Saturday, April 14, 2012

Some (more) suggestions on income taxes

Maybe it's me but the whole concept of "boutique" tax credits has become something of a joke.

Some items such as making public transit passes tax deductible makes sense as it puts transit users on the same level as those who drive for a living and can deduct those expenses.

However, the fitness and arts tax credits are pointless -- a seventy five dollar drop in taxes doesn't even begin to cover the true costs.   A budding athlete's parents, for instance, may spend ten thousand dollars per year -- but they still get a $75 break, not $1500.   And what is it with having an "education amount" and a "book amount" applied separately for tuition expenses -- shouldn't it be just one lump sum per month of school?

The "Canada employment amount"?   Just raise the personal exemption, jackasses!

The Working Income Supplement?   Nice idea, but again it would be better if the personal exemption was raised instead.

The Volunteer Firefighter Amount?   If they are putting their lives at risk like that, shouldn't they get a full write off for the stipends receive, as Canadian Forces and police officers deployed overseas do?   Not just 15%?

And so on.

On the other hand, there are necessary credits that don't go that far.  For example the disability tax credit -- certainly people who have issues impairing their ability to function "normally" should not have to as much tax.   It can reduce one's income tax to zero, but he or she can't claim the excess as a refund.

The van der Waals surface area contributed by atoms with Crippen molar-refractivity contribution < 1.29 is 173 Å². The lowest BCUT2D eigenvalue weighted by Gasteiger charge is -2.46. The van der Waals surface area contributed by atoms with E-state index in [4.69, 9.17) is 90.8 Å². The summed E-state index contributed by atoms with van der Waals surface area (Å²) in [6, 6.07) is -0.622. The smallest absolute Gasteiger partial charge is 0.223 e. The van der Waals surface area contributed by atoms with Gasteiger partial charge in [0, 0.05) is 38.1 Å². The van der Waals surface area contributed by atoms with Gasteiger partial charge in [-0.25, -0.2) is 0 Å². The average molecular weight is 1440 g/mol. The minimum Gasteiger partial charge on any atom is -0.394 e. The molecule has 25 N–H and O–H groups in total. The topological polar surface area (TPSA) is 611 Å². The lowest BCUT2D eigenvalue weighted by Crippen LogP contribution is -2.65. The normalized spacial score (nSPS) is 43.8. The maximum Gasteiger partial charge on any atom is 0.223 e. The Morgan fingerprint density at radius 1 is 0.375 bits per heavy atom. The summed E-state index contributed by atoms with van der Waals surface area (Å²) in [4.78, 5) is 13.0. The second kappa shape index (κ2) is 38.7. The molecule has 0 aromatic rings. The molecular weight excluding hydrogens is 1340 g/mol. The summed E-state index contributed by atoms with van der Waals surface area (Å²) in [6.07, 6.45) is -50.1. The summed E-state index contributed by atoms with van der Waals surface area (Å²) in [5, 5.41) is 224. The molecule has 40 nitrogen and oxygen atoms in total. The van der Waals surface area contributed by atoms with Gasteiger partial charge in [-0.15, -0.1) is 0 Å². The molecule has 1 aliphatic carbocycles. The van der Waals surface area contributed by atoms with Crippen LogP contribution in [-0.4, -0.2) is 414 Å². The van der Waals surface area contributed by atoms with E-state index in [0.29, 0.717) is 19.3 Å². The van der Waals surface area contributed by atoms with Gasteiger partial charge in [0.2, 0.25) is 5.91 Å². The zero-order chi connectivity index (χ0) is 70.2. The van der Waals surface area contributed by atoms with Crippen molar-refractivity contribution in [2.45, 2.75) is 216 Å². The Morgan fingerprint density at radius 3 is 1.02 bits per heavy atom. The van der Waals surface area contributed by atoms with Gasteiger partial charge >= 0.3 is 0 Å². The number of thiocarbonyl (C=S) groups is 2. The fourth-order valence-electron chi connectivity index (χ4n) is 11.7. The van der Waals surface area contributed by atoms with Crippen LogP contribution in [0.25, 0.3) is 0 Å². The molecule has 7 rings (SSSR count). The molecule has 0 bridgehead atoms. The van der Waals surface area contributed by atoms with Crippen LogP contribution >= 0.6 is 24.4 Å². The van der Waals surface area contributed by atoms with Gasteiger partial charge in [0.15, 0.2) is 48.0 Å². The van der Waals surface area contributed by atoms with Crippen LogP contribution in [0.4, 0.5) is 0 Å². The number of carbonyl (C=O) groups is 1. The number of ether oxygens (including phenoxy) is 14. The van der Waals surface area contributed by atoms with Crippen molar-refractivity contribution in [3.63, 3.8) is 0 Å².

Another that should be fully refundable is adoption expenses (as it is in the States).   Instead, the maximum one can claim per child is $11,128.  The write off works out to just under $1670 -- or the amount that reduces income tax to zero, whichever is less.   Anything more, and adoptive parents are out of luck.   Parents should be rewarded for opening up their homes like that.   Money back could do a lot, whether it's home renovations or setting up a trust account for post-secondary education.

Child care expenses are subject to the non-refundable rule.   They shouldn't be.    Home care expenses also.   They should be fully refundable (to a limit, although not an unreasonable one).

And lastly, people should have a choice as to whether to have entitlements such as the GST, working income credit, and child tax credits can be applied against income taxes owing at tax time; or to have it deposited later in the year as a monthly stipend and on one day each month (rather than the confusing two or three right now).

With a bit of tinkering at the individual level, making it fairer for families; as well as getting rid of "corporate welfare" for the truly unnecessary items (for example, how much more write-offs do the tar sands need?) -- we can easily lob off two or three percentage points at each of the bottom three tiers -- in other words 12, 19 and 23%.  There might even be enough room to lower the top rate to 26 or 27% while still being revenue neutral.  And the proposed reductions in the corporate rates could be financed with revenues in the front end rather than being imperiled by rebates (um, "tax expenditures") from "number two."

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